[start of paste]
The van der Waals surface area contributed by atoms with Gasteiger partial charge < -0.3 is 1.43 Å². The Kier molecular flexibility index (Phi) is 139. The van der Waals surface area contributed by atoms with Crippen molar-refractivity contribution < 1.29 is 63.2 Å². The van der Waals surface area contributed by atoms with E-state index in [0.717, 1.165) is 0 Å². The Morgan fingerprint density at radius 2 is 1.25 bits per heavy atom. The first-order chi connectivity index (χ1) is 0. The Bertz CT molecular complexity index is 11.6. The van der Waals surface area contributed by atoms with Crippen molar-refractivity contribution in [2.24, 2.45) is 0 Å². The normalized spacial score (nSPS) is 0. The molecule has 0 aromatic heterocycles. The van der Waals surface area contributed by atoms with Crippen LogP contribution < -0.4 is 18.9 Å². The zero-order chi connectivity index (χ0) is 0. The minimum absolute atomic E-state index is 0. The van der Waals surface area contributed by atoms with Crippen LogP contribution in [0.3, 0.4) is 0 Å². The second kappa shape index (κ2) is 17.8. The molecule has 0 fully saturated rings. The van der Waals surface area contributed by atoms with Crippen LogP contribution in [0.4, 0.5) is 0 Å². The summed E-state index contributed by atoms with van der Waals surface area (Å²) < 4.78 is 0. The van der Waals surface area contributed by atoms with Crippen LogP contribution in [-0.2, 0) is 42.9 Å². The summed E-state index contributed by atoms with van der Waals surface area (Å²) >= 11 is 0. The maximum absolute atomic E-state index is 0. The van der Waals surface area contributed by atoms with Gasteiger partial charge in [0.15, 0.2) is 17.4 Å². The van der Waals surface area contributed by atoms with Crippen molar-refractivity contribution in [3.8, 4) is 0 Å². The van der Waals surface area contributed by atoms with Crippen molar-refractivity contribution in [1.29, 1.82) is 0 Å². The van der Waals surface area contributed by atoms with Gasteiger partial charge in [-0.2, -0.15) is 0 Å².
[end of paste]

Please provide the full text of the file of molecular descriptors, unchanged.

The van der Waals surface area contributed by atoms with Gasteiger partial charge < -0.3 is 1.43 Å². The Kier molecular flexibility index (Phi) is 139. The van der Waals surface area contributed by atoms with Crippen molar-refractivity contribution < 1.29 is 63.2 Å². The van der Waals surface area contributed by atoms with E-state index in [0.717, 1.165) is 0 Å². The Morgan fingerprint density at radius 2 is 1.25 bits per heavy atom. The first-order chi connectivity index (χ1) is 0. The Bertz CT molecular complexity index is 11.6. The van der Waals surface area contributed by atoms with Crippen molar-refractivity contribution in [2.24, 2.45) is 0 Å². The normalized spacial score (nSPS) is 0. The molecule has 0 aromatic heterocycles. The van der Waals surface area contributed by atoms with Crippen LogP contribution < -0.4 is 18.9 Å². The zero-order chi connectivity index (χ0) is 0. The minimum absolute atomic E-state index is 0. The van der Waals surface area contributed by atoms with Crippen LogP contribution in [0.3, 0.4) is 0 Å². The second kappa shape index (κ2) is 17.8. The molecule has 0 fully saturated rings. The van der Waals surface area contributed by atoms with Crippen LogP contribution in [0.4, 0.5) is 0 Å². The summed E-state index contributed by atoms with van der Waals surface area (Å²) < 4.78 is 0. The van der Waals surface area contributed by atoms with Crippen LogP contribution in [-0.2, 0) is 42.9 Å². The summed E-state index contributed by atoms with van der Waals surface area (Å²) >= 11 is 0. The maximum absolute atomic E-state index is 0. The van der Waals surface area contributed by atoms with Gasteiger partial charge in [0.15, 0.2) is 17.4 Å². The van der Waals surface area contributed by atoms with Crippen molar-refractivity contribution in [3.8, 4) is 0 Å². The van der Waals surface area contributed by atoms with Crippen molar-refractivity contribution in [1.29, 1.82) is 0 Å². The van der Waals surface area contributed by atoms with Gasteiger partial charge in [-0.2, -0.15) is 0 Å².